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‘Visio divina’: Finding contemplative prayer and Eucharistic awe in art

"The Meeting of Abraham and Melchizedek" c. 1626 by the Flemish artist Peter Paul Rubens (1577-1640), currently on exhibit at the National Gallery of Art in Washington, D.C. (OSV News photo/courtesy National Gallery of Art)

“Way of Beauty: Rekindling Eucharistic Amazement through Visio Divina”
Jem Sullivan, Our Sunday Visitor Publishing (2023)
83 pages, $18.95


Most Catholics are at least familiar with the Benedictine practice of “lectio divina” or “holy reading” — a means of praying with Scripture or any sort of sacred reading with an ear to the promptings and nudges of the Holy Spirit. Whole books have been written about this rich form of contemplative prayer but the idea is very simple: When a particular passage strikes the reader, he or she makes a note of it, jotting down the line and the first words or impressions that arise from the reading, and then sitting with them in prayer, inviting the Holy Spirit to lead them into a deeper understanding of those impressions, or guiding their handy pens in order that instruction — sometimes very personalized learning — may follow.

It’s a safe bet that fewer Catholics are familiar with the practice of “visio divina,” or “holy seeing,” which works similarly to holy reading but engages art as a means of contemplation and more. In her new book “Way of Beauty: Rekindling Eucharistic Amazement through Visio Divina,” Benedictine oblate Jem Sullivan introduces us to the practice by using great art as a means to deepen our prayer and to further, or refresh, our appreciation of the Holy Eucharist.

Toward that end, “Way of Beauty” invites us to make a kind of visual pilgrimage toward the beating heart of Catholic teaching, which is both that Jesus Christ is Lord and Savior — the defeater of death — and that he yet lives and keeps his promise to be with us “always even to the end of the age” (Mt 28:20), through the holy Eucharist.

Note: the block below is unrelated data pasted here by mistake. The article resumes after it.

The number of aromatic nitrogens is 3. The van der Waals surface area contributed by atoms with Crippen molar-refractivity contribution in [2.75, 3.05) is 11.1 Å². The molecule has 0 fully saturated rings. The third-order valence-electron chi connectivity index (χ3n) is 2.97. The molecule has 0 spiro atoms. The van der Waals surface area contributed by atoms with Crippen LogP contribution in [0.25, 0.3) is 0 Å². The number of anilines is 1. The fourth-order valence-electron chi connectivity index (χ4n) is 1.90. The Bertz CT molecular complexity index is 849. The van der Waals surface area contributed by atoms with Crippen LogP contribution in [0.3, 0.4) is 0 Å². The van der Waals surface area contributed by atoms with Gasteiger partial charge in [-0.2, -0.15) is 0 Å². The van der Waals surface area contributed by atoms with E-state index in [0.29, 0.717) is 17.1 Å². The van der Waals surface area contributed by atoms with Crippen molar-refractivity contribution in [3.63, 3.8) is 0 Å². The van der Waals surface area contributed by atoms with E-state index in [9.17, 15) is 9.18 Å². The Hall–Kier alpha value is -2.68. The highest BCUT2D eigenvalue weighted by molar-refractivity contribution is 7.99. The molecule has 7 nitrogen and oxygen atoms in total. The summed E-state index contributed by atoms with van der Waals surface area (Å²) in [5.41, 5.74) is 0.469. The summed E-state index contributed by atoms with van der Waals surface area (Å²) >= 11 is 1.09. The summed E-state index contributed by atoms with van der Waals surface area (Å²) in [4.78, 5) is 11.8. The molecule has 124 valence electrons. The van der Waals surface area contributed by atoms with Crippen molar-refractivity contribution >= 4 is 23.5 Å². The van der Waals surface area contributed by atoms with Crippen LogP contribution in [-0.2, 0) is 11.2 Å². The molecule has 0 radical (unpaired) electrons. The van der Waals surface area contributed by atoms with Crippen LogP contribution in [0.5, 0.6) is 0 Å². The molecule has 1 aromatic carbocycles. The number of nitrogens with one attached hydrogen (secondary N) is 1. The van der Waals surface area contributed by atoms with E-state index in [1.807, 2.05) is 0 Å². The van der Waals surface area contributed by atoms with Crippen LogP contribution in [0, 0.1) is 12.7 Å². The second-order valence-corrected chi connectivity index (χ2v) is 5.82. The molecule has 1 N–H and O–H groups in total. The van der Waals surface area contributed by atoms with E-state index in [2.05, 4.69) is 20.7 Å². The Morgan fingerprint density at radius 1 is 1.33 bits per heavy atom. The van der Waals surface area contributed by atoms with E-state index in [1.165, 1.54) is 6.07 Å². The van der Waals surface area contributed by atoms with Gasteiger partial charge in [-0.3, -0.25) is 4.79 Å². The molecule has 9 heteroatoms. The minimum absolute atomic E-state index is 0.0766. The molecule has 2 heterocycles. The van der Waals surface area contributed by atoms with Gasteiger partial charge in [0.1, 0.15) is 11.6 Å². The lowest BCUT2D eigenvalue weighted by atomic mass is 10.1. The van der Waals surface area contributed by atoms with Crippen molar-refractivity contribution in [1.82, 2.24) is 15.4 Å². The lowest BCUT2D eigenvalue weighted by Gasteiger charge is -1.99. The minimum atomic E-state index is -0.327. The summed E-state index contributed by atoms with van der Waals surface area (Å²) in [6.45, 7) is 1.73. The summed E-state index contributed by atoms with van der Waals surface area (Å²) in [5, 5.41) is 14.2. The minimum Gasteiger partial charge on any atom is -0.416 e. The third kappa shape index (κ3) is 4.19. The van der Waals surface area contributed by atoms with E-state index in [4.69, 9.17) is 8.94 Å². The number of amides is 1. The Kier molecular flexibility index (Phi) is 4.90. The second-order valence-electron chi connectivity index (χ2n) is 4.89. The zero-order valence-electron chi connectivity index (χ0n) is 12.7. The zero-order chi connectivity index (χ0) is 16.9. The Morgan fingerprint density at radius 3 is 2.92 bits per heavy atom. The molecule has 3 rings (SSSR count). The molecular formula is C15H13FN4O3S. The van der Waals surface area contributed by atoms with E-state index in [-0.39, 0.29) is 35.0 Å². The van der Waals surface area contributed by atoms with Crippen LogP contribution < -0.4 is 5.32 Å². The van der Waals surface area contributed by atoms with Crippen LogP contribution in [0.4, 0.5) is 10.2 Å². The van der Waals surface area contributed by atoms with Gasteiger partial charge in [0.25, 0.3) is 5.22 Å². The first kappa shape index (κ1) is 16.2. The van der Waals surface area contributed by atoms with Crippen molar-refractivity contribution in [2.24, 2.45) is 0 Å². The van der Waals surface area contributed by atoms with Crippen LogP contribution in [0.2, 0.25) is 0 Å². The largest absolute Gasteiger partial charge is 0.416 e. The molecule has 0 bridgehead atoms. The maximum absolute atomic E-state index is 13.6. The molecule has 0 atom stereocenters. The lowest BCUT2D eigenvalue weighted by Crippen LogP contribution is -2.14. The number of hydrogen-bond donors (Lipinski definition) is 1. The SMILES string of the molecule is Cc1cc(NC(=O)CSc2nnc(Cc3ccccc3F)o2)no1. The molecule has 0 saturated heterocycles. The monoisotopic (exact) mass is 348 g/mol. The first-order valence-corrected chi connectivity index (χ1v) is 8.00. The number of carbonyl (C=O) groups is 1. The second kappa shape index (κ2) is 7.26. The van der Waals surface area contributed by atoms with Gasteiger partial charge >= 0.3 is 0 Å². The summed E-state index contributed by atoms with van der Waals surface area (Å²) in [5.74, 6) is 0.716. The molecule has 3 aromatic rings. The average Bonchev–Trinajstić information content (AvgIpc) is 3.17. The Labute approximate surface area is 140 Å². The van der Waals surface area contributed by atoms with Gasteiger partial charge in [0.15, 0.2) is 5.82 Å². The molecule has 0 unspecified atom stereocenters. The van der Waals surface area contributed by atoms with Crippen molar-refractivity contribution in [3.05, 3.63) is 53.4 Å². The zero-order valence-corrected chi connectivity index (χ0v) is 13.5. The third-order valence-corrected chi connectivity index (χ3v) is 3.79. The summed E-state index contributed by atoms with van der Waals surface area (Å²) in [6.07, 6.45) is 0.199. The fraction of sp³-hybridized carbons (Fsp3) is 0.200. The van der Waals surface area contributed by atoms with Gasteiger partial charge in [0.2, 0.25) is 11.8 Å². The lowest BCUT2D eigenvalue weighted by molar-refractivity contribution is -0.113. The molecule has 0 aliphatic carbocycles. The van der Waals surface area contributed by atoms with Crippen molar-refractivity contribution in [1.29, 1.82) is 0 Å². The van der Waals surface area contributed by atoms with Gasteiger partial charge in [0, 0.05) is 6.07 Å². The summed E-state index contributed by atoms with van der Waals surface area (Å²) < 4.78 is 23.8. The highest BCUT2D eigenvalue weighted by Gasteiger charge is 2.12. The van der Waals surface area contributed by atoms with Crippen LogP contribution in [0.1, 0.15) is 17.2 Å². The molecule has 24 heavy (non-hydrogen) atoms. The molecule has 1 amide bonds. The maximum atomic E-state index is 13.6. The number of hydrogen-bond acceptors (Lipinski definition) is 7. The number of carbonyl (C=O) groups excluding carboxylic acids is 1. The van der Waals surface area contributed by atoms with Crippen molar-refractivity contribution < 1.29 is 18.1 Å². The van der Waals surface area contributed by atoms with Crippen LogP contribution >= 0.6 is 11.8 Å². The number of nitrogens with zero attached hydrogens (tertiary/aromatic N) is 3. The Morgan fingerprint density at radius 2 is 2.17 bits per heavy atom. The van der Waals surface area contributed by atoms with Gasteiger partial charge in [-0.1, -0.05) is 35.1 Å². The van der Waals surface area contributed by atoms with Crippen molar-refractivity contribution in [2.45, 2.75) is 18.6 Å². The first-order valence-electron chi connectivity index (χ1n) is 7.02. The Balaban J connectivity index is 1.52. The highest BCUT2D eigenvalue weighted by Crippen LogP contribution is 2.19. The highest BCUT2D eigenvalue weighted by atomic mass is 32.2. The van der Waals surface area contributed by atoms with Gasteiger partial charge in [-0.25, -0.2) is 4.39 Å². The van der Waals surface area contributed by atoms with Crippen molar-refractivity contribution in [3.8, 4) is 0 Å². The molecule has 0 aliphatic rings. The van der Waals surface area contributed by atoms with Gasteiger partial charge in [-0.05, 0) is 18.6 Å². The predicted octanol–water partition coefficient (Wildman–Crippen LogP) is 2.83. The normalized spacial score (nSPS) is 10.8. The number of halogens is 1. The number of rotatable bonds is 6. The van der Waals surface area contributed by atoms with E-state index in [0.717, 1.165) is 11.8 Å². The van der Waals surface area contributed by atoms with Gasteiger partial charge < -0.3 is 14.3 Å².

Just as we all pray differently, and to our own level of understanding when outside of formal liturgy, we all learn differently, too. Some, like me, are poorly schooled in art history and approach the fine arts with timidity, hoping someone will help us to better grasp the work before our eyes. Here, Sullivan’s own art studies, her teaching background as a professor of catechetics at The Catholic University of America, and her experience as a docent for the National Gallery of Art in Washington combine beautifully with her Benedictine sensibilities to guide us through 12 full-color plates of great Catholic art in hopes of bringing us to contemplation (and, hopefully, grateful wonderment) at so great a mystery, given so generously into our midst. Each image is accompanied by references from Scripture and from the Catechism of the Catholic Church, and then knowledgeably discussed from both historical and spiritual perspectives by Sullivan, who includes visual details of subtle but important points made by the artists, and concludes each study with a brief, insightful prayer.

“Rekindling Eucharistic amazement” sounds like a great idea at any time, but in particular in an era, according to a Pew Research survey where less than 30% of all Catholics both know and accept the church’s teaching on transubstantiation, and our noise-saturated, media-savvy world has little truck with awe.

Such realities make Sullivan’s book not just welcome but necessary, especially as the U.S. church advances the National Eucharistic Revival, through parishes and at special gatherings, culminating in a National Eucharistic Congress in Indianapolis July 17-21, 2024. “Way of Beauty” will prove itself an invaluable assist in helping the American church achieve its goal of spiritual renewal and a true understanding and love for the real presence of Jesus Christ in the Blessed Sacrament.

Elizabeth Scalia is culture editor for OSV News. Follow her on Twitter @theanchoress.

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